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L is for Laws of Migration - 04/13/2013
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Laws of Migration E.G. (Ernest George) Ravenstein E.G. (Ernest George) Ravenstein was born in Frankfurt am Main, Germany to a family of cartographers. When he was 18 years old he became a pupil of Dr. August Heinrich Petermann. After moving to England, Ravenstein became a naturalized British Subject and was in the service of the Topographical Department of the British War Office for 20 years (1855–75). A long-serving member of the councils of the Royal Statistical and Royal Geographical Societies, he was also Professor of Geography at Bedford College in 1882–83. He was the first to receive the Victoria gold medal of the Royal Geographical Society (1902) for geographical research. A geographer by trade, most of Ravenstein’s published works on migration came after his retirement in 1874. While in the employ of the War Office he produced numerous publications and maps primarily dealing with Africa. His statistics and projections were much respected and used as a basis for official planning at the time; he had even predicted that human population would grow beyond the earth's capacity by the mid-20th century (subsequent developments in agriculture and fertilizers have altered the basis of that projection). He established a theory of human migration in the 1880s that still forms the basis for modern migration theory. It considered the implications of distance and different types of migrant, with women more likely than men to migrate within the country of their birth but les...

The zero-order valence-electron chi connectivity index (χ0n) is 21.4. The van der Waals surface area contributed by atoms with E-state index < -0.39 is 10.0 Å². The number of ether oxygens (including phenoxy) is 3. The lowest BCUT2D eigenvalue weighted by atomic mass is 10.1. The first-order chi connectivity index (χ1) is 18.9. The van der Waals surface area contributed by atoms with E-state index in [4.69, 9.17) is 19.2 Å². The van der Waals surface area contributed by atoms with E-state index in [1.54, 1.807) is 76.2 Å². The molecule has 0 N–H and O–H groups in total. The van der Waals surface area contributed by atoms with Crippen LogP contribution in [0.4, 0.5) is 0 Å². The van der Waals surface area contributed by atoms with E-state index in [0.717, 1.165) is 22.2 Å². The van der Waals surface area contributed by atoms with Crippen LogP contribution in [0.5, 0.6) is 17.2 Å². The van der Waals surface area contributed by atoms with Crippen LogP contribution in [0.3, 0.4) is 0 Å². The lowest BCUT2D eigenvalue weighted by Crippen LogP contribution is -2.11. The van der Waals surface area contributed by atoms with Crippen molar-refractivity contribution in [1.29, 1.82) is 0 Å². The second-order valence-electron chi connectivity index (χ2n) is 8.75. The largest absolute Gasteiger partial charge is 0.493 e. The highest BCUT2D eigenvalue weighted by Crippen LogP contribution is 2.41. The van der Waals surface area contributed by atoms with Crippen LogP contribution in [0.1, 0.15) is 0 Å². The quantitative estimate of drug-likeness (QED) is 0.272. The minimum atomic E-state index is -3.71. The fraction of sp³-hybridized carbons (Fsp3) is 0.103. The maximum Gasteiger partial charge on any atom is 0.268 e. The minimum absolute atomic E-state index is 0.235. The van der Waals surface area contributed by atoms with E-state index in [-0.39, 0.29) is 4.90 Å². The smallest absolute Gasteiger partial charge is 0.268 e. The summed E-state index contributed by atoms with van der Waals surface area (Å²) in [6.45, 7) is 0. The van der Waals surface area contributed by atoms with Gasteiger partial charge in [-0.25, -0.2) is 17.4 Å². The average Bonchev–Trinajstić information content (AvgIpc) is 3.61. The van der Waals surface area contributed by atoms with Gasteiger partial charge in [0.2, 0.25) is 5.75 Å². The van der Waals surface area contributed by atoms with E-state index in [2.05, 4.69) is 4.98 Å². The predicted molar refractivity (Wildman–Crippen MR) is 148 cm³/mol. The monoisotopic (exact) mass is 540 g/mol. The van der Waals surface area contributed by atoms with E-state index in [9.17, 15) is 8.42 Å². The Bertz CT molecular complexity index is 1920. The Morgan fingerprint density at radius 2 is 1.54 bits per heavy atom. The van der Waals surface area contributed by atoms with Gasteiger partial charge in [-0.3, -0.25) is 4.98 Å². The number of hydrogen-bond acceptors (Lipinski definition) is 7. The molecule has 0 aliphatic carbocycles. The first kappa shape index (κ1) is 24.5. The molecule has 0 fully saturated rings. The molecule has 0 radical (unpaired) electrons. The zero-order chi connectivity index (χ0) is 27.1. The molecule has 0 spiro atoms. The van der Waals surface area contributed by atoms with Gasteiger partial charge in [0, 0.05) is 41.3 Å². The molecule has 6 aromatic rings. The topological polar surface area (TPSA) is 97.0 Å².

L is for Laws of Migration



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